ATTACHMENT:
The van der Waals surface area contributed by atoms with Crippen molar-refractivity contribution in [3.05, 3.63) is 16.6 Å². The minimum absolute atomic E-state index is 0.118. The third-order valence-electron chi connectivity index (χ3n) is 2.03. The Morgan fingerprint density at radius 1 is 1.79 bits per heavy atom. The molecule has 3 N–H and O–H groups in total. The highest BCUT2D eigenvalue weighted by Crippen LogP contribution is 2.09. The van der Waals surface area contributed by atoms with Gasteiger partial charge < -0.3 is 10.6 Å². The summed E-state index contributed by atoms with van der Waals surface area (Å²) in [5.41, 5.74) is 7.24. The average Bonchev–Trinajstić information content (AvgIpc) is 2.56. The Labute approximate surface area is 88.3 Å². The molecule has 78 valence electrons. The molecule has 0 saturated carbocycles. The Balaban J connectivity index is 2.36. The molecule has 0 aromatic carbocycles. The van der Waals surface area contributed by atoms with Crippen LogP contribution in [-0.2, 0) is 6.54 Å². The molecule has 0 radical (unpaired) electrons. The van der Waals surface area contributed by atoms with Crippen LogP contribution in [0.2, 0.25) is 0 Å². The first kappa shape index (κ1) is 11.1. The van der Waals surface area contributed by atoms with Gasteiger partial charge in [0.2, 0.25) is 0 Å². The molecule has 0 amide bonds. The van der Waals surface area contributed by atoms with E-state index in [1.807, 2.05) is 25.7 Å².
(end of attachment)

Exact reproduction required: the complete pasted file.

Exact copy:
The van der Waals surface area contributed by atoms with Crippen molar-refractivity contribution in [3.05, 3.63) is 16.6 Å². The minimum absolute atomic E-state index is 0.118. The third-order valence-electron chi connectivity index (χ3n) is 2.03. The Morgan fingerprint density at radius 1 is 1.79 bits per heavy atom. The molecule has 3 N–H and O–H groups in total. The highest BCUT2D eigenvalue weighted by Crippen LogP contribution is 2.09. The van der Waals surface area contributed by atoms with Gasteiger partial charge < -0.3 is 10.6 Å². The summed E-state index contributed by atoms with van der Waals surface area (Å²) in [5.41, 5.74) is 7.24. The average Bonchev–Trinajstić information content (AvgIpc) is 2.56. The Labute approximate surface area is 88.3 Å². The molecule has 78 valence electrons. The molecule has 0 saturated carbocycles. The Balaban J connectivity index is 2.36. The molecule has 0 aromatic carbocycles. The van der Waals surface area contributed by atoms with Crippen LogP contribution in [-0.2, 0) is 6.54 Å². The molecule has 0 radical (unpaired) electrons. The van der Waals surface area contributed by atoms with Crippen LogP contribution in [0.2, 0.25) is 0 Å². The first kappa shape index (κ1) is 11.1. The van der Waals surface area contributed by atoms with Gasteiger partial charge in [0.2, 0.25) is 0 Å². The molecule has 0 amide bonds. The van der Waals surface area contributed by atoms with E-state index in [1.807, 2.05) is 25.7 Å².